We read with interest the article by Fraser-Andrews and colleagues1 and think that analysis of their data requires qualifying comments. Conclusions drawn are based on the failure to demonstrate statistically significant differences between patients with Sézary syndrome (SS) treated with extracorporeal photopheresis (ECP) (n=29) and 2 groups of patients treated without ECP (n=15). However, the statistical power to detect such differences, if present, was small, given the low number of subjects. Thus, their results that relative to the combined non-ECP group, ECP-treated patients had their risk of dying cut nearly in half (hazard ratio, 0.56) and median survival time extended 150% (39 vs 26.5 months) were not statistically significant. Owing to the 4-fold degree of uncertainty in the death hazard ratio, we ask the authors to provide the confidence interval for the median survival time of their ECP-treated group, as the upper limit may be as high as the median survivals of ECP-treated patients reported by us and others (60-100+ months) and thus may not be statistically significantly worse, as implied in their report.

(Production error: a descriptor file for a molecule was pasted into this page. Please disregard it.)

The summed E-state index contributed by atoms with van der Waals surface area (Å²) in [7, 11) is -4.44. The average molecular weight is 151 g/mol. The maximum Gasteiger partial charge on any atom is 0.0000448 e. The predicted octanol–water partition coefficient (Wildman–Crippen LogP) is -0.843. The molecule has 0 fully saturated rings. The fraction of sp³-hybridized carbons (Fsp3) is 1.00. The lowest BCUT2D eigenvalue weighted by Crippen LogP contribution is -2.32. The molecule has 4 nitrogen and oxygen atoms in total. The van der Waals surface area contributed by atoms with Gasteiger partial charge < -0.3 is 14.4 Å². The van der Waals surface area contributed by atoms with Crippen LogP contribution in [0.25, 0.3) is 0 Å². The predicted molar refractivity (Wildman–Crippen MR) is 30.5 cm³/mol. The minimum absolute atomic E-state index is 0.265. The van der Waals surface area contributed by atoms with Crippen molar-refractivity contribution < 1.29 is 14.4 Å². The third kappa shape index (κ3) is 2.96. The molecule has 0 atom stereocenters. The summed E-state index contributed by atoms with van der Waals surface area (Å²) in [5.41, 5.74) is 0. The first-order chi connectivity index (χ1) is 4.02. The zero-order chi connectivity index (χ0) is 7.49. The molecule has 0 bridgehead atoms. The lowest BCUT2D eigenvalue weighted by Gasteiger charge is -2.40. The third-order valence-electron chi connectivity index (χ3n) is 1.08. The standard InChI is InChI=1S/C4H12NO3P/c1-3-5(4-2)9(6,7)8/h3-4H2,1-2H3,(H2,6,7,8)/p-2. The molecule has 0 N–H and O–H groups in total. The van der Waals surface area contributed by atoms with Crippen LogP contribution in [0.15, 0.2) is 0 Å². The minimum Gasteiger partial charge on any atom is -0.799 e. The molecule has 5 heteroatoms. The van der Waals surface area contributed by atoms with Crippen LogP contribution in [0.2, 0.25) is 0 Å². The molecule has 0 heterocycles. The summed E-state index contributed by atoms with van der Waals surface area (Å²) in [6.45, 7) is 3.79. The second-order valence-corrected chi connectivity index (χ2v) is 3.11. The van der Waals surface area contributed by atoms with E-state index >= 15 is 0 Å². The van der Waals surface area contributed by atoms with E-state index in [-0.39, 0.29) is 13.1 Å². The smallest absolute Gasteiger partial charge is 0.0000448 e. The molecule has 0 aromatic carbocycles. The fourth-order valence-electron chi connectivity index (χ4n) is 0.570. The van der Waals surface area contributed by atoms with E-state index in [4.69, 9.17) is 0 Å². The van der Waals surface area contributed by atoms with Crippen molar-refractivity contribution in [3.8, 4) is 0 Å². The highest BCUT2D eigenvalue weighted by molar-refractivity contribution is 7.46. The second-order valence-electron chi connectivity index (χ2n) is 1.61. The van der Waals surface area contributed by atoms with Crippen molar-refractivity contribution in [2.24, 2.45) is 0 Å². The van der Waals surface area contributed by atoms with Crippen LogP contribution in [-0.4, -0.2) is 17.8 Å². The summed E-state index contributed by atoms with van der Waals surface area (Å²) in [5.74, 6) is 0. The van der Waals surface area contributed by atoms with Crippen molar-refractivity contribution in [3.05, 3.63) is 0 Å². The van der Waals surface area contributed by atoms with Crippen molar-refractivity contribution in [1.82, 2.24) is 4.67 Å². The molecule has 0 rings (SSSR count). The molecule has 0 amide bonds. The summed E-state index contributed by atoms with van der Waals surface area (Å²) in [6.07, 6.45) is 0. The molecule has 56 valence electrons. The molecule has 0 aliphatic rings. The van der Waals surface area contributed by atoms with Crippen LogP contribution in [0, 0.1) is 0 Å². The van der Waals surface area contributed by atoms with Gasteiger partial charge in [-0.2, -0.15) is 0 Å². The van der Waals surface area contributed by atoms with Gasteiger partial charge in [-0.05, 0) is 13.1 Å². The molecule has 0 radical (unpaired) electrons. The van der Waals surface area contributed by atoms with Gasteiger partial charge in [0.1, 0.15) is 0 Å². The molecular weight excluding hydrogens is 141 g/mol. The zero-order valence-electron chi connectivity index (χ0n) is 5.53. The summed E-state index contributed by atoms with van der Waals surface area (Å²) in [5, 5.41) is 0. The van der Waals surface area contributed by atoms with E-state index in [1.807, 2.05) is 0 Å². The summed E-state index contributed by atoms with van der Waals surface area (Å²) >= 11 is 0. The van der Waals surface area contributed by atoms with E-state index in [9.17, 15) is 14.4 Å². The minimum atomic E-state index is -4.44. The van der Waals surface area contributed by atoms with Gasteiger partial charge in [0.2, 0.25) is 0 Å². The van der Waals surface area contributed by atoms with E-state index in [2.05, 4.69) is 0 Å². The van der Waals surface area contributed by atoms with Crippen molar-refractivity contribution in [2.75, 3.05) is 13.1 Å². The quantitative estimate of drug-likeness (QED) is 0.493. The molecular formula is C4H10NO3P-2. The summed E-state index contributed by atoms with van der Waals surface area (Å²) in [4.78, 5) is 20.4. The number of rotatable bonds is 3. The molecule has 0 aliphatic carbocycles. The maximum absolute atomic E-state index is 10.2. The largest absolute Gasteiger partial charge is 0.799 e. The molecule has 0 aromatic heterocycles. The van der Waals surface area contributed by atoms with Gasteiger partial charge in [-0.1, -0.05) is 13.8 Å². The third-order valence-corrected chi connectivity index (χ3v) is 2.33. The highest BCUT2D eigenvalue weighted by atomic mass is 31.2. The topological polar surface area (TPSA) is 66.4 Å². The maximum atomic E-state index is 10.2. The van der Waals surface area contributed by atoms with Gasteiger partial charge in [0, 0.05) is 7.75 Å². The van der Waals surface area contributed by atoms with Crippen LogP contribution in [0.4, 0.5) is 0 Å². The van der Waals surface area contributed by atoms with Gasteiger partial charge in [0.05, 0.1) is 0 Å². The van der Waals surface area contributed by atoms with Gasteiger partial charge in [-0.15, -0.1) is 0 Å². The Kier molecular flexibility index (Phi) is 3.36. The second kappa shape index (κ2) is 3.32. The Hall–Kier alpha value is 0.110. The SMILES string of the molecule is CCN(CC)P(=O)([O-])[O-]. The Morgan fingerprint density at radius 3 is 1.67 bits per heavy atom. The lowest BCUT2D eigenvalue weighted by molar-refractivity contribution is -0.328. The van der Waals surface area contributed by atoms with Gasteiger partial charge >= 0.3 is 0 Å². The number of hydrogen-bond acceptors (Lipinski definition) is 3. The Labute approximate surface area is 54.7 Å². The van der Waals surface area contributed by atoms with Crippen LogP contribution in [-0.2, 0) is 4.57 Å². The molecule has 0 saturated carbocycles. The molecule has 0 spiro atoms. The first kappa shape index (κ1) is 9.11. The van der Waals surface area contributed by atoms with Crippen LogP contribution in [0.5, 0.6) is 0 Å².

Stevens SR, Bowen GM, Duvic M, et al. Effectiveness of Photopheresis in Sézary Syndrome. Arch Dermatol. 1999;135(8):995–a–997. doi:10-1001/pubs.Arch Dermatol.-ISSN-0003-987x-135-8-dlt0899
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